Adding to the growing evidence of atrocities, this week, a Burmese refugee in Australia Htoo Htoo Han confessed that he committed war crimes while serving as an undercover military intelligence officer in Burma.  “For so long I have lived like an animal. Now I want to release what I carry inside for 20 years. I want to say sorry to the mothers and fathers of the people I killed.” Han admits to carrying out 24 executions during a 1988 anti-government student uprising and being implicated in over 100 more killings.  However, since Australia is a supporter of the pro-democracy movement in Burma, the decision of the Australian government to report Han’s confession may jeopardize the interest that some Australian corporations have in Burma’s resources, specifically their access to crude oil.

Hopefully, these defections and confessions will increase awareness of the human rights atrocities that are being committed in Burma.  Furthermore, GJC hopes that this information instills a sense of responsibility in the UN and other members of the international community to provide support for take radical action against the overtly oppressive Burmese government and support the creation of a democracy.

GJC in Geneva: Challenging US Policy that Denies Abortions to Victims Raped in Conflict

We are pleased to share with you a crucial step in our work to repeal the illegal U.S. policy that prevents women and girls raped and impregnated in conflict from accessing abortions.

Previously, we wrote about the international legal arguments that we were developing to challenge the abortion restrictions that the United States places on all of its humanitarian aid going to organizations and governments working in conflict countries.

After six months of research and advocacy, Janet, Akila, and Gina from the Global Justice Center are in Geneva raising these legal arguments at the UN Human Rights Council’s Review of the United States. They are meeting with member states of the Human Rights Council to urge them to question the US about these restrictions that effectively deny necessary care to the thousands of girls and women raped and impregnated during war.

Today, we are excited to report that Norway has taken the lead by submitting the following question:

“The Global Justice Center (GJC) filed a shadow report for the universal periodic review of the US expressing concern with regard to US blanket abortion restriction on humanitarian aid and abortion speech restrictions on US rule of law and democracy programs. Does the US have any plans to remove its blanket abortion restrictions on humanitarian aid covering the medical care given women and girls who are raped and impregnated in situations of armed conflict? Does the US government apply abortion speech restrictions on its rule of law and democracy programs?”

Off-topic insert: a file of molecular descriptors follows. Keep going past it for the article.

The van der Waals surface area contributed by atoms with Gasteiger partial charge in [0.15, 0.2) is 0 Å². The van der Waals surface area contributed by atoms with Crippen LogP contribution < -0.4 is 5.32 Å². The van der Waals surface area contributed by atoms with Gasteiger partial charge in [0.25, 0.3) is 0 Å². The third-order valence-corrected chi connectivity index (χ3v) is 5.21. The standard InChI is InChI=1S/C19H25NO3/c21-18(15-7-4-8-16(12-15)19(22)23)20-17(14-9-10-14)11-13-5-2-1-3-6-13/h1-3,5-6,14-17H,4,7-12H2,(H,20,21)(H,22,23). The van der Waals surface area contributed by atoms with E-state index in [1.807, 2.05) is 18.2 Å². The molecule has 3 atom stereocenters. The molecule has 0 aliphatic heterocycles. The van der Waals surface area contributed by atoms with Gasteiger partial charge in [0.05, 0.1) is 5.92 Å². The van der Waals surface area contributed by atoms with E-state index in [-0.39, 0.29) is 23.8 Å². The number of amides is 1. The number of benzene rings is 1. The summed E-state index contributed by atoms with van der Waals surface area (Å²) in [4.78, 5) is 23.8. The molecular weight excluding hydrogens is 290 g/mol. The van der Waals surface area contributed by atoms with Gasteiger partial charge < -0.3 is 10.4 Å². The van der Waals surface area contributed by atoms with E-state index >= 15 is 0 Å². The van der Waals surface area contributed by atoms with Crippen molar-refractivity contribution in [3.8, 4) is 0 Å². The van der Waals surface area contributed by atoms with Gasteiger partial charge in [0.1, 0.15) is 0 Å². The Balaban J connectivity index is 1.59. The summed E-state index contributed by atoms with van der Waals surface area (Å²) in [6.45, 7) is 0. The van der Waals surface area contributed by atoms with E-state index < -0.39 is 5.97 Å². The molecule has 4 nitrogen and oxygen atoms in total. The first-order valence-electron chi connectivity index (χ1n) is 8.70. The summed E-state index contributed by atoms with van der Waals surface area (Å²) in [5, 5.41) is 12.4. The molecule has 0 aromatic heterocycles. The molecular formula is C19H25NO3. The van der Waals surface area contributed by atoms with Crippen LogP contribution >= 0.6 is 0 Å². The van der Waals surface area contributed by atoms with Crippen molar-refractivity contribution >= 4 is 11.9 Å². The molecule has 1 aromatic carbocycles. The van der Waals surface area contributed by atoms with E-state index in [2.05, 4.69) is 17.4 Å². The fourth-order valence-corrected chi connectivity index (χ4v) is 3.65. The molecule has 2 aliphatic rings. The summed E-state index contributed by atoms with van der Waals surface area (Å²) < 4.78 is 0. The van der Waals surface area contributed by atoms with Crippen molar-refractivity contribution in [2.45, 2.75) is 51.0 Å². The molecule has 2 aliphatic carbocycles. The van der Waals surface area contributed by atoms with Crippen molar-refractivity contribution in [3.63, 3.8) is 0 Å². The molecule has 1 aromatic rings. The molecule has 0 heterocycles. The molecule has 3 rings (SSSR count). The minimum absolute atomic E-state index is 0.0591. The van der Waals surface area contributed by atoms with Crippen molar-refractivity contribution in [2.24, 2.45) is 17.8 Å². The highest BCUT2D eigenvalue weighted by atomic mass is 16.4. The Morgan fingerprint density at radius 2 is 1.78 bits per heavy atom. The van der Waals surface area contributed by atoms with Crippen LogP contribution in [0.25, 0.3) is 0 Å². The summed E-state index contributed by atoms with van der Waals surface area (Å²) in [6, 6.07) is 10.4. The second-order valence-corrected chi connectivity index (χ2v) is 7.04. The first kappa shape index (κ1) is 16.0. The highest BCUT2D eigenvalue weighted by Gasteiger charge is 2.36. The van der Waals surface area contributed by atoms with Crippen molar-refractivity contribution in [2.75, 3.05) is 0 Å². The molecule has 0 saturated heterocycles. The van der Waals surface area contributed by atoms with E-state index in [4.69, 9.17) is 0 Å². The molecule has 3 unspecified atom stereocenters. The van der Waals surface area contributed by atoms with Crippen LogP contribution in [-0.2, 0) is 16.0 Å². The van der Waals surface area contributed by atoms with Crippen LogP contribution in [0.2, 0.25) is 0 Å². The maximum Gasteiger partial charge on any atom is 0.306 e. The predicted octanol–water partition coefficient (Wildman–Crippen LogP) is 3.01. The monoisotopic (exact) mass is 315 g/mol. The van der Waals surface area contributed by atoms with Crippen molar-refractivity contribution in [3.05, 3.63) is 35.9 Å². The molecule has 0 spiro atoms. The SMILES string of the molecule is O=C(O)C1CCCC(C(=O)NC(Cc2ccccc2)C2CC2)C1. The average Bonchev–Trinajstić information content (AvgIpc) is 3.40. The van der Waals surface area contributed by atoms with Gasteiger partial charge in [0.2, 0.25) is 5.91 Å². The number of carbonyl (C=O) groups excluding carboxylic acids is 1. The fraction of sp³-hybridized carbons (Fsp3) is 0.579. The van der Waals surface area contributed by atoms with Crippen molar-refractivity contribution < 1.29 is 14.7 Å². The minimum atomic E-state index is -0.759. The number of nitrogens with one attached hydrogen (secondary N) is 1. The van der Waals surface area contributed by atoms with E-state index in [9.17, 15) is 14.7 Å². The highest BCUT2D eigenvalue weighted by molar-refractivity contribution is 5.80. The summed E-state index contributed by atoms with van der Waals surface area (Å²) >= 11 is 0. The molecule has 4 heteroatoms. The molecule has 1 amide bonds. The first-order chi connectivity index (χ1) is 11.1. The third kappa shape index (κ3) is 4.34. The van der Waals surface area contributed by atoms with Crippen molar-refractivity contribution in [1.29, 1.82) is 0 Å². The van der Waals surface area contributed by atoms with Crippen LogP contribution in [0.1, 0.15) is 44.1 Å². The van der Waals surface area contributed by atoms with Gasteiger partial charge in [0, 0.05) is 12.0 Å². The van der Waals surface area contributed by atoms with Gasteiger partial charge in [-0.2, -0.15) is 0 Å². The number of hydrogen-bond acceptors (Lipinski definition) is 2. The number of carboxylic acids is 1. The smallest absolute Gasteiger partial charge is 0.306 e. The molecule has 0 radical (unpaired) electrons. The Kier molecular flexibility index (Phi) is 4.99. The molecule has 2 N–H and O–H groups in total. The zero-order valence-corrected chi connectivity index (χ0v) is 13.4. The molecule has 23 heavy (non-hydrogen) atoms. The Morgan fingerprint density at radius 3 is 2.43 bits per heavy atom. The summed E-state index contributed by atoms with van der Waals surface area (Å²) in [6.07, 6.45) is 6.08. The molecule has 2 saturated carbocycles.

These questions form the very basis of the Human Rights Council’s recommendations. The UN Human Rights Council (UNHRC) is the UN body tasked with monitoring the human rights records of the 192 members of the United Nations. Every four years, member states are required to have a Universal Periodic Review (UPR) in front of the Human Rights Council, during which each country receives recommendations on how to comply with their human rights obligations.

The US State Department has said they intend to comply with the UNHRC’s recommendations, so Norway’s questions sets the stage for changing U.S. policy in order to better protect and advance the rights of women and girls raped and impregnated in conflict.

Women who have been raped and impregnated in armed conflict in countries such as the Congo and Sudan have the legal right to non-discriminatory medical care under the Geneva Conventions. This includes the right to abortions wherever victims of rape request them.

As a party to the Geneva Conventions, the United States must change its policy of attaching conditions to its humanitarian aid which prohibit recipients from speaking about abortion.

Click here to read the Global Justice Center’s Call to Action that we are distributing right now to Human Rights Council member states in Geneva.

Making Justice for Burma a Reality

Written by Phyu Phyu Sann, GJC Burma Researcher

I am part of a generation of people from Burma who grew up dreaming of and longing for justice. A generation that continues to be victimized by terrible acts of mass atrocities carried out by our own ruling regime. Extrajudicial killings, torture, and forced labor are prevalent; rape and sexual abuse by the military are rampant; and more than 200,000 civilians were forcibly displaced in the east. In regions where armed conflict is ongoing, villagers have been used as human minesweepers and the forcible conscription of child soldiers is widespread.

More that 2,100 of my fellow country women and men who dedicated their lives to the ideals of justice and democracy are now languishing in remote prison labor camps far from their homes, in atrocious conditions, enduring mental and physical torture and summary executions at the hands of the military.

When I was inside Burma, the widespread repression and atrocities made me feel desperate and hopeless – that we were on our own and no one could help us to end this circle of impunity. As part of the Global Justice Center team working to uphold international commitments to the rule of law and enforce the people of Burma’s rights to criminal accountability, my sense of desperation has changed to one of hope. The international legal tools exist to give the people of Burma justice, and the GJC is working tirelessly to see that this happens.